Timothy, or Notes of an Abject Reptile
I loved Timothy's observations, his earthy outlooks on life, the world and it's inhabitants. In this book, it's the humans that come across as narrow, unseeing, clunky and out of place as they try to re-order Nature into what they f ...more
I liked it for its observations of humans and nature. And I got choked up at the end.
“This is the story of a tortoise whose real life was observed by the eighteenth-century English curate Gilbert White, author of The Natural History of Selborne.” (from the Random House blurb)
I also liked Klinkenborg’s Making Hay, which I read many year ...more
i wish i could give this book 1 million stars.
it is SOOOOOOOO beautifull written. i dont know
if i've read a book that has ever taken my breathe
away just by the powerfully poetic mastery.
it's told from the perspective of an old tortoise
who is actually a girl but has been named Timothy.
Timothy's observations of humans is so accurate &
will make u sad but is so beautiful it will lift
if only there were more books like this. this is
one to read and re-read and read again.
Really. Here's a paragraph from the first page:
"Through the meadow. Past the alcove and down the brick-walk. Wicket-gate clicks shut behind us. Thomas sets me down beside the asparagus. Edge of my umbrageous forest. ...more
What can I say about a tortoise whose vocabulary is wider than mine? Within the first 20 pages, I had to look up umbrageous, tegument, venerey, borecole, hirundines, and sainfroin. (Thank heavens, Timothy provided a glossary.) Timothy, the eponymous abject reptile, was not showing off. He simply was using the best, most precise words he needed for his observations - the same vocabulary that Gilbert White, a 18th-century naturalist, used ...more
"Timothy's" observations about humans are very touching. For example, Timothy pities us because we have to wear clothes and can't be in touch with nature. I enjoyed the description of "timothy's" weigh-in. Very s ...more
This book provides Timothy's perspective to life in Selborne, and a slightly contrast ...more
It wasnt so much the weird style of writing, which I could totally get over. It was the content. Timothy lives in 18th century England, and his references are to all of this nature around the English town, the townspeople, and just the way life went on in those d ...more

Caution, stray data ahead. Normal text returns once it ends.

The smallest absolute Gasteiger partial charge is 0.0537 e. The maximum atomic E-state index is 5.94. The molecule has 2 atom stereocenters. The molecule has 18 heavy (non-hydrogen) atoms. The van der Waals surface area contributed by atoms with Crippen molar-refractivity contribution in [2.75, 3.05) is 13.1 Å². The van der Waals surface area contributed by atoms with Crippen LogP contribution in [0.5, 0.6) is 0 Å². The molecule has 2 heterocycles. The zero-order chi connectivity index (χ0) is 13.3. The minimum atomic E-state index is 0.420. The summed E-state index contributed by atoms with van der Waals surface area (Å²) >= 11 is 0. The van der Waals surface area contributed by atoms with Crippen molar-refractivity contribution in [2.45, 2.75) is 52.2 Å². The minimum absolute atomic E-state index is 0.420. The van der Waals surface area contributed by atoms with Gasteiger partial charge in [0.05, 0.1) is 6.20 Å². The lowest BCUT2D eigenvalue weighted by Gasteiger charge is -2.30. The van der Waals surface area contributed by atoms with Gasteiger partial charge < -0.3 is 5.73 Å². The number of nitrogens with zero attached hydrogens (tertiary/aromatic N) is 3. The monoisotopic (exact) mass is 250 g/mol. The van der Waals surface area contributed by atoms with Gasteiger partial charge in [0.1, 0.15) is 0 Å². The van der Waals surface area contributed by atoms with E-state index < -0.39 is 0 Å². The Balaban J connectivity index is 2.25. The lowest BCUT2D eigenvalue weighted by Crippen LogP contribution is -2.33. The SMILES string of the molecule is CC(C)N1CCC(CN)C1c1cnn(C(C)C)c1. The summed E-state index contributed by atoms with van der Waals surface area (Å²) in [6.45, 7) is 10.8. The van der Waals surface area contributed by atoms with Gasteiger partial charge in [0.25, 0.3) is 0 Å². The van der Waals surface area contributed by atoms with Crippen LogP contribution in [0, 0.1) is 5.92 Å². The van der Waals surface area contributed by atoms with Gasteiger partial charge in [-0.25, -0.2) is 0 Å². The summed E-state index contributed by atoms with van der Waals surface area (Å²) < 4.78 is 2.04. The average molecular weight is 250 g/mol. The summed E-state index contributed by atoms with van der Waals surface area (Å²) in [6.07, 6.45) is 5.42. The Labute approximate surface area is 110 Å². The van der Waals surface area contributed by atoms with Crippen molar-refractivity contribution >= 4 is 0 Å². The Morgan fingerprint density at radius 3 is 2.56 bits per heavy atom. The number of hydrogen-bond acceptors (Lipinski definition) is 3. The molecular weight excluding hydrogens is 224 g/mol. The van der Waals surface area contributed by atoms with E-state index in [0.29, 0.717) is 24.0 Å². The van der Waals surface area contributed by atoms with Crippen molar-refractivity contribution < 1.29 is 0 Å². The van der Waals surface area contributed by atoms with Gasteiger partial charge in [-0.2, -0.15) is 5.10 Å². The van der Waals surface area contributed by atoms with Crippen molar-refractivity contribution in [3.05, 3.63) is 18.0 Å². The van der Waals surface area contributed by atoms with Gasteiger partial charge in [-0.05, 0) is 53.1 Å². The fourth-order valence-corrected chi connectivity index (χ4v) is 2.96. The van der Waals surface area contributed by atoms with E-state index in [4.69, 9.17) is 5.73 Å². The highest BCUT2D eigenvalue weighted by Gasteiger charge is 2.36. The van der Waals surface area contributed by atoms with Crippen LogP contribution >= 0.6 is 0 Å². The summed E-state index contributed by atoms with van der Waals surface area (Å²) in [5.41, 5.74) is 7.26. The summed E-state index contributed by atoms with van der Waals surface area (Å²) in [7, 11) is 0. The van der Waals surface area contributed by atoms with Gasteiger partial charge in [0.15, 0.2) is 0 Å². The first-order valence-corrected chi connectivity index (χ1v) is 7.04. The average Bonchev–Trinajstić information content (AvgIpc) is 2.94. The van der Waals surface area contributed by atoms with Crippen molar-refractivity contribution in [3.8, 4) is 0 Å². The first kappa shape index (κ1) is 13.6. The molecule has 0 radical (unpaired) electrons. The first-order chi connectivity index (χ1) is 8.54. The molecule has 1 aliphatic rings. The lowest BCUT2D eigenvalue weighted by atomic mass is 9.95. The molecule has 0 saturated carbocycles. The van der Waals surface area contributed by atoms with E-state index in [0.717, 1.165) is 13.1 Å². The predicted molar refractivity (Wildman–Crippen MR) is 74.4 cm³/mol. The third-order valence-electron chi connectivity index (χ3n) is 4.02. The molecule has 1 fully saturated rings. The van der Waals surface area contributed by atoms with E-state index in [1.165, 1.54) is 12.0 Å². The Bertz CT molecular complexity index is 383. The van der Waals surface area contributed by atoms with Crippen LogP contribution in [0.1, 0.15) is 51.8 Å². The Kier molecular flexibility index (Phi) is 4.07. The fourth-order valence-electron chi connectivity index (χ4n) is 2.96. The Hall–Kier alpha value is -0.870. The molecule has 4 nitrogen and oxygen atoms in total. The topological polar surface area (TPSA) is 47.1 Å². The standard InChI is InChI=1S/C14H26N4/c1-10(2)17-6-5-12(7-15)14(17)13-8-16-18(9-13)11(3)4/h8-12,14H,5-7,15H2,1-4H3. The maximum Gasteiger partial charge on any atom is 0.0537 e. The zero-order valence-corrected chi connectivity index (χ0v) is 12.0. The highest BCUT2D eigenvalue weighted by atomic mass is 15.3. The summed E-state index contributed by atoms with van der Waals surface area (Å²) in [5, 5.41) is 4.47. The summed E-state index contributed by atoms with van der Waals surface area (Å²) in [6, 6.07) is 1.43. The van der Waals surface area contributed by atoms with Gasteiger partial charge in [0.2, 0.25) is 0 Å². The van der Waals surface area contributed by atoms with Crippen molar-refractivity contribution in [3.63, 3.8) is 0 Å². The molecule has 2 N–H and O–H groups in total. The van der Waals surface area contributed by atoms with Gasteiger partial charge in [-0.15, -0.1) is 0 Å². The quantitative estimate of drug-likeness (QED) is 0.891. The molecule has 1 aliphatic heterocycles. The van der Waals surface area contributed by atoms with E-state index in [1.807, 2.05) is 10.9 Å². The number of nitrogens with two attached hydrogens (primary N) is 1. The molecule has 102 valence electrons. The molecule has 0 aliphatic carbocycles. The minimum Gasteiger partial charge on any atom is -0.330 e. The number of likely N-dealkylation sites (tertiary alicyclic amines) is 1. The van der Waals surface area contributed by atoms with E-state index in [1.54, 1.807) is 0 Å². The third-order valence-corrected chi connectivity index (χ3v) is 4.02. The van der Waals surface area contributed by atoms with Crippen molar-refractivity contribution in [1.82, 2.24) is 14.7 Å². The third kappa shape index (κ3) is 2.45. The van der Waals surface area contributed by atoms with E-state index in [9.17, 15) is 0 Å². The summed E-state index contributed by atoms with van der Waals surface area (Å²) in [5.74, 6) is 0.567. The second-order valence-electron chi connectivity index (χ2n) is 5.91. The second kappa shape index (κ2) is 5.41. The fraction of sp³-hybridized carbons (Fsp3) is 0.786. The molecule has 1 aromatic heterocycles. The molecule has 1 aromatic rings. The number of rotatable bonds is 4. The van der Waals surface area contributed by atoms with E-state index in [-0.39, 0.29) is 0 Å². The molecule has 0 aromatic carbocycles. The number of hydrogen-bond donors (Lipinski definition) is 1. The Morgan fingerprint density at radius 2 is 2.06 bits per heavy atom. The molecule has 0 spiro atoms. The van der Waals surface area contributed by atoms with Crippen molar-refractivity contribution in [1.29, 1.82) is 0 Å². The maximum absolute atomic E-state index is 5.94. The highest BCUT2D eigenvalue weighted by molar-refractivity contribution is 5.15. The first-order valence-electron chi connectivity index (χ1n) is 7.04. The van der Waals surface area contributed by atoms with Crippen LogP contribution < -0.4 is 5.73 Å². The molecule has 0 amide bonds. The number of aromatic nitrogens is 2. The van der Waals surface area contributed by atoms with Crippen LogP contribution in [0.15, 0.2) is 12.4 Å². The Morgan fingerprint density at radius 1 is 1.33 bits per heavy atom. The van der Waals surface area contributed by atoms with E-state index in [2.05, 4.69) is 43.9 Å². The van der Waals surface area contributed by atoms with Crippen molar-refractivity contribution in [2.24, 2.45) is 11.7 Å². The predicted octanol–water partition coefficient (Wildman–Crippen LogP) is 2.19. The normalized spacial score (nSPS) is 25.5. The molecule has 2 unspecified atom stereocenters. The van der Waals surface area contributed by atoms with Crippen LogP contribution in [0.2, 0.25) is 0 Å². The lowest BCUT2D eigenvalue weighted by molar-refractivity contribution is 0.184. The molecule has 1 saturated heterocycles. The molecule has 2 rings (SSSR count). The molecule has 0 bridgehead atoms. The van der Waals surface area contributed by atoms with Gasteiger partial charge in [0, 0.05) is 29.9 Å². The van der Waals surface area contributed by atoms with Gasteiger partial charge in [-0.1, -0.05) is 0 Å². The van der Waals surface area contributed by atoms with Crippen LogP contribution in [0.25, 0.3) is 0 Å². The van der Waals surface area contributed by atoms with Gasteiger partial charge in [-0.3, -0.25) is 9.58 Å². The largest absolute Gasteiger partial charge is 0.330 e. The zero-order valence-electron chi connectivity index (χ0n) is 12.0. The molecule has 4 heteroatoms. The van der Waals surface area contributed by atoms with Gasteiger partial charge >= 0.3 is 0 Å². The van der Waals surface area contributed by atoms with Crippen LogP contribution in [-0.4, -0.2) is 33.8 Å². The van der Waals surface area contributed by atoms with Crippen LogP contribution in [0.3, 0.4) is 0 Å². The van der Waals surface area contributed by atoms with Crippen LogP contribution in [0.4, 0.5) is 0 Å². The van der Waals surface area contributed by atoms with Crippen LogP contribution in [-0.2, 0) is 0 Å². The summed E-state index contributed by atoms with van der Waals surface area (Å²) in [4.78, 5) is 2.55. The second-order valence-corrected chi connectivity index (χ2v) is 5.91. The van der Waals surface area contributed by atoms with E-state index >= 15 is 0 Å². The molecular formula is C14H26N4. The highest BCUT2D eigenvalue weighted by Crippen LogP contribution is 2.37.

I give 5-stars for style because written in the perspective of a turtle, this book somehow (with very short sentences) sort of moves like one, which I think is very well done. The perspective both philosophically and physical descriptions put the reader immediately in the position ...more
Although Timothy technically lives on a shelf in London's Natural History Museum, in Klinkenborg's hands she's alive and kicking in White's garden. On the editorial board of the New York Times and author of "The Rural Life" column and three books, Klinkenborg (through Timothy's voice) turns small observations about nature into powerful ideas about beauty, nature, humanity, and our role in the natural world. In wise, opinionated, and truncated language, Timothy captures the vagaries and hypocrisi...more
I think all of this would have been less of a problem if I'd sat down with the book over a cup of tea instead of rea ...more
Later that day I met a 17 year old Russian speaking parrot, all white with pale blue around his black eye. He was in a cage on the sidewalk outside a vacuum cleaner store. I then went into the fruit store next door. When I came out I looked back at him, he was watching me with his head tilted. My landlords have a 50 year old parrot held captive in the windowless basement, alone, in a padlocked cage. His name is Shakespeare. I often hear him screaming.
Well, t ...more
NYTimes editorial page, that occasional casual little paragraph
about what's up with the animals and plants on his NY state farm.
This book recreates the plant, animal & human life of the English
village of Selborne as recorded in the late 1700's by naturalist
Gilbert White. All from the viewpoint of a tortoise (mis-)named
Timothy who has many perceptive observations about humans and their
vaunted advantages as vertical and sel ...more
Bottom line: I'd rather spend my time in a turtle's head than Eggers' any day.
Seemed like a nice idea, but, like Daniel below, I got so frustrated with the pretentious, trying-so-hard-to-be-poetic language and structure. Ditched it after slogging through 10 pages of hard work, as I didn't really care what (if anything) happened next.